Git is an Open source version control System (It is a category of software tools that help software team manage changes to source code over time e.g. CVS, SVN, Mercurial, Fossil, and, of course, Git etc.) .

Difference between Git and other VCS:

The major difference between Git and any other VCS is the way Git thinks about its data. Conceptually, most other systems store information as a list of file-based changes. Other VCS systems think of the information they store as a set of files and the changes made to them over time .

Git thinks of or stores its data in another way. It thinks of its data like a series of snapshots of a miniature file system. With every commit, Git basically takes a Snapshot of what all your files look like at that moment and register a reference to that snapshot. To be efficient, It checks if the files have not changed, Git doesn’t store the whole file again, Only a link to the previous identical file it has already stored. It thinks about its data like a chain of snapshots.

The Three States:

Git has three  states that your files can reside in: modified, staged, and committed:

  • Modified - Means that you have made changes to  the file but have not committed it to your database yet.

  • Staged - Means that you have marked a changed file in its current version to go into your next commit snapshot.

  • Committed - Means that the data is safely stored in your local database.


This  guide us to the three main sections of a Git project: the working tree, the staging area, and the Git directory.

Let’s get started with Git now:
You can download Git in multiple operating systems.

 Download git:Below link has details on how to install Git in multiple operating systems:

Installing Git

    Verify if Git is installed by using the following command in the command prompt:

 git --version  

Create your local Git repository:
In your computer, create a folder for your project. Let’s name the project folder simple-git-demo. Go into your project folder and add a local Git repository to the project using the below commands:

cd simple-git-demo

git init

The git init command adds a local Git repository to your project.

Let’s Add some Small Code now:

Create a file called demo.txt  in the project folder and add the below text into it:

                Initial Content

Here we will be demoing with only text instead of actual code, since the main focus of this article is on Git and not on any specific programming language.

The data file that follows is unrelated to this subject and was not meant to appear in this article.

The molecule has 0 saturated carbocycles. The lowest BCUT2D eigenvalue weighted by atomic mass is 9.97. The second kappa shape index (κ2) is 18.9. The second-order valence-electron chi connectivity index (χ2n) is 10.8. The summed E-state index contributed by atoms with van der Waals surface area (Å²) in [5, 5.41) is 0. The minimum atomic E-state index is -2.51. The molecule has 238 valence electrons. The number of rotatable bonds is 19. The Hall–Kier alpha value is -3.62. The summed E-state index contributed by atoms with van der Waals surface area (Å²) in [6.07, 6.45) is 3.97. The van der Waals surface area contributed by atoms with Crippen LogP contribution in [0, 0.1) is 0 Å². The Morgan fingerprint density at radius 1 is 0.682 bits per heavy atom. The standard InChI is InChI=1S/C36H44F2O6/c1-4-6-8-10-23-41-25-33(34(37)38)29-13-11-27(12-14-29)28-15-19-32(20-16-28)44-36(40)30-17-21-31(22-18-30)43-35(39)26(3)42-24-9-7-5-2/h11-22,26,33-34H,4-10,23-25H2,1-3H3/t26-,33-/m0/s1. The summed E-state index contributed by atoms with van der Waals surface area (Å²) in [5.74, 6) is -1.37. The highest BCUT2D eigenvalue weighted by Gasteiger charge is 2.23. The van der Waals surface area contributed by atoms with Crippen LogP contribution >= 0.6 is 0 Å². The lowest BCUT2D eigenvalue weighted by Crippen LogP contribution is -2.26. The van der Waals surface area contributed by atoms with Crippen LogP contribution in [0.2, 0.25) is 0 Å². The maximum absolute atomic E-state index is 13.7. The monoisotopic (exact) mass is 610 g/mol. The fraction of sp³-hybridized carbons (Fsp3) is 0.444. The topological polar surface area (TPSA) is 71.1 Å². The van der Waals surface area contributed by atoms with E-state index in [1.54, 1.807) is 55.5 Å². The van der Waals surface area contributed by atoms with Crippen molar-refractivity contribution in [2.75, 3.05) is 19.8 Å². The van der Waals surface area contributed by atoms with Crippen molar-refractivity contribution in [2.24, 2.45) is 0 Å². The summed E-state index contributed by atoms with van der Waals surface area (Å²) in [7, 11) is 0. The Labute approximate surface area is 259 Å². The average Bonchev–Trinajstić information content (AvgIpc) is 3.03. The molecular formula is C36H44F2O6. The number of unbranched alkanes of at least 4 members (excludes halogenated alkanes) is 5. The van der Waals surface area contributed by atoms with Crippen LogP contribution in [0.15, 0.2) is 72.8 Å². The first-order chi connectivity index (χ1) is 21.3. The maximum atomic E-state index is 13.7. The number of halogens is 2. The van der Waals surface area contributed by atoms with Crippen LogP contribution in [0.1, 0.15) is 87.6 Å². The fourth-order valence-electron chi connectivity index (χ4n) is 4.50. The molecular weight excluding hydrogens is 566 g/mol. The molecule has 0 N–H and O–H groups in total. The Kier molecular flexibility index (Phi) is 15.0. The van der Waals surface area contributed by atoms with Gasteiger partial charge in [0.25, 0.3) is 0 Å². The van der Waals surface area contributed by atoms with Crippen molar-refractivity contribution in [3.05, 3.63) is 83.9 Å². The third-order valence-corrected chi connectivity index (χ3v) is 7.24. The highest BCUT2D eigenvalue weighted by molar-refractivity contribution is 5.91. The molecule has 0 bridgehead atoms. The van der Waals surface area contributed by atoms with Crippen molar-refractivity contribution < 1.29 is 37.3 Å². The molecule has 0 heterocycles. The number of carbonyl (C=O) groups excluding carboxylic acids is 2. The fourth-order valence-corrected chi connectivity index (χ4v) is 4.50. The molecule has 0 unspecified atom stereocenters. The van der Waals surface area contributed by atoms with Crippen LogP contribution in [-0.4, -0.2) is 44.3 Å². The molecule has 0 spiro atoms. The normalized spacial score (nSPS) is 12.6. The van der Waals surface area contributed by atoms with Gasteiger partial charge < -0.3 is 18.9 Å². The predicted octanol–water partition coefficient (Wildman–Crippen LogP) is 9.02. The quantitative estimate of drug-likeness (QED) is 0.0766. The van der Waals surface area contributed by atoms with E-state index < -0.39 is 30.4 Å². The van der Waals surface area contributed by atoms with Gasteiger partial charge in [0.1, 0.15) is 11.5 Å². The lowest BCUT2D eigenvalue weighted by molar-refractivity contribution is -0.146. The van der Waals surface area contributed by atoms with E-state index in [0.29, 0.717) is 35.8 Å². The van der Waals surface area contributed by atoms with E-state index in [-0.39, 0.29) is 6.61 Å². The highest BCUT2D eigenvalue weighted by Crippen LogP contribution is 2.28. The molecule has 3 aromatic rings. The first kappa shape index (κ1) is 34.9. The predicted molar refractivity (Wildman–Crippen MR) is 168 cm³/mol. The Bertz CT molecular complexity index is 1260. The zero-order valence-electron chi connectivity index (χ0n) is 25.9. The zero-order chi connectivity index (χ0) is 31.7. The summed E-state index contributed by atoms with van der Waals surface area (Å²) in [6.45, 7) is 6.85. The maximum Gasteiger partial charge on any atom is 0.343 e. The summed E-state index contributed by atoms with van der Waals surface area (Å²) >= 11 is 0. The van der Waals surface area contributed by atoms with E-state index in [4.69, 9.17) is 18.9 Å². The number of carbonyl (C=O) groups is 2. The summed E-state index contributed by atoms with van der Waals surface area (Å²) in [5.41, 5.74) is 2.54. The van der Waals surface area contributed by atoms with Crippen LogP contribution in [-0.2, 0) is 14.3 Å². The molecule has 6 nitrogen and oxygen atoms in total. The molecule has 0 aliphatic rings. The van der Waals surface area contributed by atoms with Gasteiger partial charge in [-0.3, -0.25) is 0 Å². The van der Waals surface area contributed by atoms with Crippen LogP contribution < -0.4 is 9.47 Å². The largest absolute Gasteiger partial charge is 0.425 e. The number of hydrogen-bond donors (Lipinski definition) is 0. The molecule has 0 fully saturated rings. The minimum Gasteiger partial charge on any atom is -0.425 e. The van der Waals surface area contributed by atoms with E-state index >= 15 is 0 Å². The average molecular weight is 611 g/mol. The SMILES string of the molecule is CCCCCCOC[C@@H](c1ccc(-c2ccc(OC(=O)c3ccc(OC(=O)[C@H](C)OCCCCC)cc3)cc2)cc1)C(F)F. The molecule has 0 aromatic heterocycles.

Use the below command for staging the file:

              git add demo.txt

In case you want to add multiple files you can use:

             git add file1 file2 file3

If you want to add all the files inside your project folder to the staging area, use the following command:

           git add .


Use the below command to commit the file:

          git commit -m "Initial Commit"

Initial Commit” is the commit message here. Insert a relevant commit message to indicate what code changes were done in that particular commit.

Git Status and Git Log:

Now modify the demo.txt file and add the below snippet:

         Initial Content Adding more Content


Use git status to find out information about files which are modified and what files are there in the staging area.

Use the below command to see the status:

          git status

The status shows that demo.txt is modified and it is not yet in the staging area.

Now add demo.txt to the staging area and commit it using the following commands:

         git add demo.txt

        git commit -m " demo.txt file is modified"


Use git log command to print out all the commits which have been done up until now.

The command used for this is:

          git log

The log shows the author of each commit, the commit message and the date of the commit.


Till now we have not created any branch in Git. By default, Git commits registers into the master branch.

What is Branch?

A branch is a pointer to the recent commit in the Git repository. So currently our master branch is a pointer to the second commit “demo.txt file is modified”.Multiple branches are needed to support multiple parallel developments. 

Create a new Branch in Local:

Create a new branch by name test using the following command:

           git branch test

This command creates the test branch.

We are still in the context of the master branch. To switch to the test branch use the following command:

           git checkout test

Now we are in the test branch.

You can list out all the branches in local using the following command:

         git branch

Do some commits in the new Branch:

Modify demo.txt by adding the following snippet:

         Initial Content Adding more Content Adding Content from test Branch

Now stage and commit using the below commands:

        git add demo.txt git commit -m " Test Branch Commit "

This commit was done into the Test Branch, and now Test Branch is ahead of Master Branch by a commit — as the test branch  includes the 2 commits from the master branch.

You can also verify the commit history in Test Branch using:

        git log


Let’s say that now we want all the code in the Test Branch to be brought back to the Master Branch. This is where git merge is useful.

In order to merge the code from the test branch into the master branch, follow below steps:

First go back to the master branch:

          git checkout master

Then run the merge command:

         git merge test

After running these commands, the merge should be successful.

Run git log and you will notice that the master also has 3 commits.

The Remote Git Repository:

Until now, we have been working in the local repository. Each developer will work in their local repository but finally, they will push the code into a remote repository. Once the code is in the remote repository, other developers can see and modify that code. Below picture demonstrates working of remote repository.


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